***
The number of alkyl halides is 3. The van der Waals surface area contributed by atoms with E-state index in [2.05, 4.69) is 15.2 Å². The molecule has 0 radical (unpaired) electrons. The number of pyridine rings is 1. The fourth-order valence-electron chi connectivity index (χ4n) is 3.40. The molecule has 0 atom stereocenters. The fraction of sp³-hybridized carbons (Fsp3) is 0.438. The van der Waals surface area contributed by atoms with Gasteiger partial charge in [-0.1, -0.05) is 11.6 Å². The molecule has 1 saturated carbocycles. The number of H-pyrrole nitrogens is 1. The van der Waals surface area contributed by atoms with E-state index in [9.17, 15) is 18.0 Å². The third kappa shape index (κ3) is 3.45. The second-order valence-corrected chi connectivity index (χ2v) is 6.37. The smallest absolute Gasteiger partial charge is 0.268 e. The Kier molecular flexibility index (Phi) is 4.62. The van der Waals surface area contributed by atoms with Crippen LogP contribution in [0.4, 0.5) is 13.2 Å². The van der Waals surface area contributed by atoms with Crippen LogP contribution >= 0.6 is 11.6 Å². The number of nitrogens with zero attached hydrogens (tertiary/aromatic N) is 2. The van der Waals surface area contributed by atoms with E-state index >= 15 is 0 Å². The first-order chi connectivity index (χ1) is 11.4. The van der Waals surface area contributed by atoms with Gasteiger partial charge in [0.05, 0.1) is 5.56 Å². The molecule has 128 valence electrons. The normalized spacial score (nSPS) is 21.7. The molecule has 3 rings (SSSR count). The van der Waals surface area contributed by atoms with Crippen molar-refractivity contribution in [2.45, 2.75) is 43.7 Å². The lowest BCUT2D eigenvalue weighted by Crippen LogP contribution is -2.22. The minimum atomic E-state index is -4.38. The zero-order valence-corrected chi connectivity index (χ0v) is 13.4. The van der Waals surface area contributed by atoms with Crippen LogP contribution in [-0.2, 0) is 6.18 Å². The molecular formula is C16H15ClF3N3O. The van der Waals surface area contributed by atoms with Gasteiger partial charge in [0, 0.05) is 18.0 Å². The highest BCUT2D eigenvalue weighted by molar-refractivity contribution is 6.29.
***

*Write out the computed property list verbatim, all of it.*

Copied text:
The number of alkyl halides is 3. The van der Waals surface area contributed by atoms with E-state index in [2.05, 4.69) is 15.2 Å². The molecule has 0 radical (unpaired) electrons. The number of pyridine rings is 1. The fourth-order valence-electron chi connectivity index (χ4n) is 3.40. The molecule has 0 atom stereocenters. The fraction of sp³-hybridized carbons (Fsp3) is 0.438. The van der Waals surface area contributed by atoms with Gasteiger partial charge in [-0.1, -0.05) is 11.6 Å². The molecule has 1 saturated carbocycles. The number of H-pyrrole nitrogens is 1. The van der Waals surface area contributed by atoms with E-state index in [9.17, 15) is 18.0 Å². The third kappa shape index (κ3) is 3.45. The second-order valence-corrected chi connectivity index (χ2v) is 6.37. The smallest absolute Gasteiger partial charge is 0.268 e. The Kier molecular flexibility index (Phi) is 4.62. The van der Waals surface area contributed by atoms with Crippen LogP contribution in [0.4, 0.5) is 13.2 Å². The van der Waals surface area contributed by atoms with Crippen LogP contribution >= 0.6 is 11.6 Å². The number of nitrogens with zero attached hydrogens (tertiary/aromatic N) is 2. The van der Waals surface area contributed by atoms with E-state index >= 15 is 0 Å². The first-order chi connectivity index (χ1) is 11.4. The van der Waals surface area contributed by atoms with Gasteiger partial charge in [0.05, 0.1) is 5.56 Å². The molecule has 128 valence electrons. The normalized spacial score (nSPS) is 21.7. The molecule has 3 rings (SSSR count). The van der Waals surface area contributed by atoms with Crippen molar-refractivity contribution in [2.45, 2.75) is 43.7 Å². The lowest BCUT2D eigenvalue weighted by Crippen LogP contribution is -2.22. The minimum atomic E-state index is -4.38. The zero-order valence-corrected chi connectivity index (χ0v) is 13.4. The van der Waals surface area contributed by atoms with Crippen LogP contribution in [-0.2, 0) is 6.18 Å². The molecular formula is C16H15ClF3N3O. The van der Waals surface area contributed by atoms with Gasteiger partial charge in [0, 0.05) is 18.0 Å². The highest BCUT2D eigenvalue weighted by molar-refractivity contribution is 6.29.